Thousands of Iowans at Risk for Huge Rate Hikes From Iowa’s Final Obamacare Insurer

This is an archived article and the information in the article may be outdated. Please look at the time stamp on the story to see when it was last updated.

DES MOINES, Iowa -- 28,000 Iowans could see their insurance rates more than double if one provider's request is granted.

Medica is the only insurance provider offering individual plans on the insurance marketplace.  On Wednesday, they submitted a plan to increase the premiums on their silver plan by 57%.

For most of the 70,000-or-so Iowans on individual health plans, Medica says federal subsidies will negate the rate hike.

However, according to the Iowa Insurance Division 28,000 Iowans don't qualify for those subsidies; and those who do potentially face them disappearing.

The U.S. House of Representatives sued the Obama Administration over the legality of those subsidies and the case is going through the appeals process.

“Right now it's what keeps me awake at night” said Katie Spellman.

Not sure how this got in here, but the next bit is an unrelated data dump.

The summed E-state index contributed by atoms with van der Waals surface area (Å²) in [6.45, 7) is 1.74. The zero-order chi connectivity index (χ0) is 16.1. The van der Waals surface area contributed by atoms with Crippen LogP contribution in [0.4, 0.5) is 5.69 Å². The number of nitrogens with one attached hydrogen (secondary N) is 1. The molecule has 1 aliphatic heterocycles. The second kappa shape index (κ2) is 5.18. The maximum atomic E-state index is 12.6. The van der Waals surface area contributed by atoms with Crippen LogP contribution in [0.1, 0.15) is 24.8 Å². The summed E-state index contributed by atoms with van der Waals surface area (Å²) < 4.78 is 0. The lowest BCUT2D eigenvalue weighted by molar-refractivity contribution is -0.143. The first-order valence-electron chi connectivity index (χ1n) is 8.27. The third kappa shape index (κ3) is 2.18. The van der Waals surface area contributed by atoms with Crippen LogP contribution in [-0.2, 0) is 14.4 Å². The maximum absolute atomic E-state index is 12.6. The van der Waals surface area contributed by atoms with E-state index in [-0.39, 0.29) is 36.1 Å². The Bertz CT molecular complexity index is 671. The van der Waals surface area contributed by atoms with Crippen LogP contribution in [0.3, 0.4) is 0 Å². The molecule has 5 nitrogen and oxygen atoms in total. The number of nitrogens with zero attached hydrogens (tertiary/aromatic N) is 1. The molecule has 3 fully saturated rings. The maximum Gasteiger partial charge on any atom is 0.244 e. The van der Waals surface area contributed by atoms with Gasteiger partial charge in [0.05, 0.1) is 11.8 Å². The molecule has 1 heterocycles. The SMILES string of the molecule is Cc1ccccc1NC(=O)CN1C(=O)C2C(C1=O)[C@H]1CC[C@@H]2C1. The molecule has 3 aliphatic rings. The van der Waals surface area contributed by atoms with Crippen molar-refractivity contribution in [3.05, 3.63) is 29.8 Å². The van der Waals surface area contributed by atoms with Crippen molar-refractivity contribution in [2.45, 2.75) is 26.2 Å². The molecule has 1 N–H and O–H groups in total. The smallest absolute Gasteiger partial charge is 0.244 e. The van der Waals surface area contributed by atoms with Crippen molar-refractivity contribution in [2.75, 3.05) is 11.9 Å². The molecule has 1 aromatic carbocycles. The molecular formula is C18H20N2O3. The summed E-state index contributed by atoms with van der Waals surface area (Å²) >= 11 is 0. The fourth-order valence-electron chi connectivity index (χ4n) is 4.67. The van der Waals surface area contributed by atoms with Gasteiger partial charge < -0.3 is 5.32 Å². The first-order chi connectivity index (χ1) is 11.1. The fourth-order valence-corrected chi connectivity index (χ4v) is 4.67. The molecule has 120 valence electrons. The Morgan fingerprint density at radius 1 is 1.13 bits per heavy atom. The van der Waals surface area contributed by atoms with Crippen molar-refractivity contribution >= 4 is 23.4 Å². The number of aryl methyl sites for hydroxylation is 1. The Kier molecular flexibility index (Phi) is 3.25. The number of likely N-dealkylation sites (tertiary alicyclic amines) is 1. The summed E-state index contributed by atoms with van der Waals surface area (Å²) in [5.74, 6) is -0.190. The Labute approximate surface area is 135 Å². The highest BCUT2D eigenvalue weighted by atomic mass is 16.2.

WHO spoke with Spellman back in April when she learned she would no longer be able to buy individual insurance through Aetna. Now Spellman, a photographer, and her husband, a farmer, have to think about more than each other.

“Our lives have changed just a little bit in terms of we're pregnant! 13 weeks along” said Spellman.

With the best-case scenario being that 28,000 Iowans see their premiums doubled, it's not babyproofing or bedroom colors that worry the young couple.

“I'm not worrying whether I'm going to be a good mom, I'm not worrying about the midnight feedings, and how I'm going to handle that, I'm worrying about when I come home with my baby am I going to have a $25,000 dollar bill that I have to pay back. To put people that are working hard… I own two businesses and we farm, if I can’t make that happen that says something about the world we're living in” said Spellman.

Medica released a statement reading in part:

“We remain hopeful the federal government will fund the cost sharing reductions, but we are working with the Iowa Insurance Division to help consumers understand the implications of lack of this funding,” said Geoff Bartsh, Medica Vice President of Individual and Family Business.

The Iowa Insurance Division has to approve of these rate increases before the go into effect.

Anyone living 400% over the poverty line will see the full increase